What Obituary's Don't Say

Today, I read that a good friend of mine passed away this week and his Obit was glowing on his accomplishments in life.  Now, let me tell you what it didn't say.   My friend was so poor at map reading that he would get lost on the way to the restroom in the Armory.  When I joined the unit, he was the Executive Officer of our battery and he would have me ride in his jeep to make sure we went the right way on our way to Fort Riley.  From where we were, you go west and south and you about have to hit it somewhere.  Great salesman for his company, poor map reader.   This guy was about the friendliest guy I knew but only once did I make the mistake of sleeping in the same metal building with him at at Camp Ripley, Minnesota.  He would start to snore and then stop abruptly.  At first you worried that he would die and about after 15 minutes or so, you would hope he would.    It only took one night to find out why they called him Thunder.  I swear that after a night in one of those metal hooch's at Camp Ripley they needed to take a hammer and re-drive the nails so the siding wouldn't fall off.  Again, he was one of the nicest guys I served with but ....  You get the story.

Another friend of mine passed away this last year and what his obituary didn't say about him that he too could not orient himself on the ground with a compass and a map.  There is a point at Camp Guernsey where four roads meet.  From base camp to the field, you had to pass there every time.  On one trip to the field, the commander asked George where they were.  He didn't have a clue.  The Colonel showed him on the map where they were and had his driver go up the road and circle around this one hill and return to the same spot.  Where are we Captain?  "It looks familiar but I don't know where we are."   Another one of my favorite stories is the time he went to a meeting at the Field Artillery Group headquarters and when the meeting was over, George took off in the Group commander's jeep instead of his own.  Hqs 6 was the bumper marking on both jeeps but on the other side of the bumper 127 FA BN is not 130FA GP.  I think most of us got a pretty big laugh out of that.  Especially when the Colonel came to get his jeep back.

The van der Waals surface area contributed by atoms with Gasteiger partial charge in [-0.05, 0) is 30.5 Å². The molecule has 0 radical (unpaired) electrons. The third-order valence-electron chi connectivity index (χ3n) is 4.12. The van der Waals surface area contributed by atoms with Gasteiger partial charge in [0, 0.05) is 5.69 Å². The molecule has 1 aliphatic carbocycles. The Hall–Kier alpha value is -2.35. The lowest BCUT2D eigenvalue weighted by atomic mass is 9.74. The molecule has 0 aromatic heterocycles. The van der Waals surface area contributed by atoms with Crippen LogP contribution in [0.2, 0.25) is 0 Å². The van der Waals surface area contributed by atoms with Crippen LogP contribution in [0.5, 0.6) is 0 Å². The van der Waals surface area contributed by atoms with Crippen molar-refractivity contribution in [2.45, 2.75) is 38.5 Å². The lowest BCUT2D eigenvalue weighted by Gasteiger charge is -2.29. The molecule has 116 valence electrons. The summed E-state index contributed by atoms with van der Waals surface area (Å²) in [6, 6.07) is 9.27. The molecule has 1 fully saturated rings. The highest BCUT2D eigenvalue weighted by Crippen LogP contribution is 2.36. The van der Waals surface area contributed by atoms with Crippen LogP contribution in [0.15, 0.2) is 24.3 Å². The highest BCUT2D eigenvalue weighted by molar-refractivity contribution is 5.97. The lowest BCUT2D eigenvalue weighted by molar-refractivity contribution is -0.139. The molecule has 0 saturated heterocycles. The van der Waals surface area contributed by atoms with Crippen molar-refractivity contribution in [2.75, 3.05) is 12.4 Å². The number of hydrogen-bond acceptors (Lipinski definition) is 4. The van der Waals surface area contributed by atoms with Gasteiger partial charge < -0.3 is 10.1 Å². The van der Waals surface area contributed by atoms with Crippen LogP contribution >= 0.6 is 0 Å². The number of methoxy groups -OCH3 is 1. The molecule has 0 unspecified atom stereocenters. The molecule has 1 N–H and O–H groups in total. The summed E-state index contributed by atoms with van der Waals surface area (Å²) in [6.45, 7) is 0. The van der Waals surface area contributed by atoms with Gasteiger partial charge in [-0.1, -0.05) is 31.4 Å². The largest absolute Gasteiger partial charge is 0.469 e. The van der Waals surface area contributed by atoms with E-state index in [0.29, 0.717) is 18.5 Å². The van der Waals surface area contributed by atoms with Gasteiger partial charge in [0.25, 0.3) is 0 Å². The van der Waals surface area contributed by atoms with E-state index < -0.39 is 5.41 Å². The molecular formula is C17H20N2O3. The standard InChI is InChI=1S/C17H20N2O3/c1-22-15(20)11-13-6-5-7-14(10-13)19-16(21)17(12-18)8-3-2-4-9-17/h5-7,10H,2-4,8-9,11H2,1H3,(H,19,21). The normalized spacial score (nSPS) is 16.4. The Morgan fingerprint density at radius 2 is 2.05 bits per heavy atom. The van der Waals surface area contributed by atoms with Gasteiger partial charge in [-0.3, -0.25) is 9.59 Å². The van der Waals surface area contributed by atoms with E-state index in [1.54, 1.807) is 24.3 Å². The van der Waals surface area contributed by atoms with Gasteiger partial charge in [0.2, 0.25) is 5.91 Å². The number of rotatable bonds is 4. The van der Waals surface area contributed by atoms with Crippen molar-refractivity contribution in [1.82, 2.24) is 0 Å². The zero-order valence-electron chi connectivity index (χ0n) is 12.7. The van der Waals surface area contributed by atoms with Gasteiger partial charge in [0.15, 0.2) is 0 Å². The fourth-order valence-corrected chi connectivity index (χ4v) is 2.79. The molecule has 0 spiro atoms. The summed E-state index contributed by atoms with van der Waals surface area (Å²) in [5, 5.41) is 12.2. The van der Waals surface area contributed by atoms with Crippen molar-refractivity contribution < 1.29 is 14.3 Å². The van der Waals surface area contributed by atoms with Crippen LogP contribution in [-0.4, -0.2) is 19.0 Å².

Every once in a while my friend would make a mistake that would cause me to throw my helmet.  One year I put together all the training data and comments for the Annual Training Report (1-R's) When I finished, I put the report on George's desk and went to the field with the Battalion.  I told George that all the reports needed was the in Camp arrival strength data and then forward the reports to the FA Group Hqs.  The second day in the field, George went to the Battalion Commander and told him that I had to get the 1-R's finished.  The Lt Col came to me with the intention of chewing my butt over the missing report.  That's when I threw the helmet.  Shit, do I have to do everything around here?  George, where is the report right now?  He didn't know.  I repeated what I had told him and that the report is sitting on his desk waiting for the in-camp strength to be added and the report was ready to go forward.   I told the Colonel that I was ready to go back and do George's job if he would stay here and do mine. ( I was sure that I was capable to his job and he wasn't capable of doing mine. )   

So, the next time you read an obituary, just remember that they are at best a collection of the finer things done in life and don't have a grain of truth about the stupid things the person said or did.  Oh well,  I am still looking forward to meeting my two friends at Fiddler's Green and drinking a canteen of grog when I pass through there somewhere in the future.  I just hope it will be a while yet.  I think I will review my Obit and see if I too have forgot the funny short comings I have.


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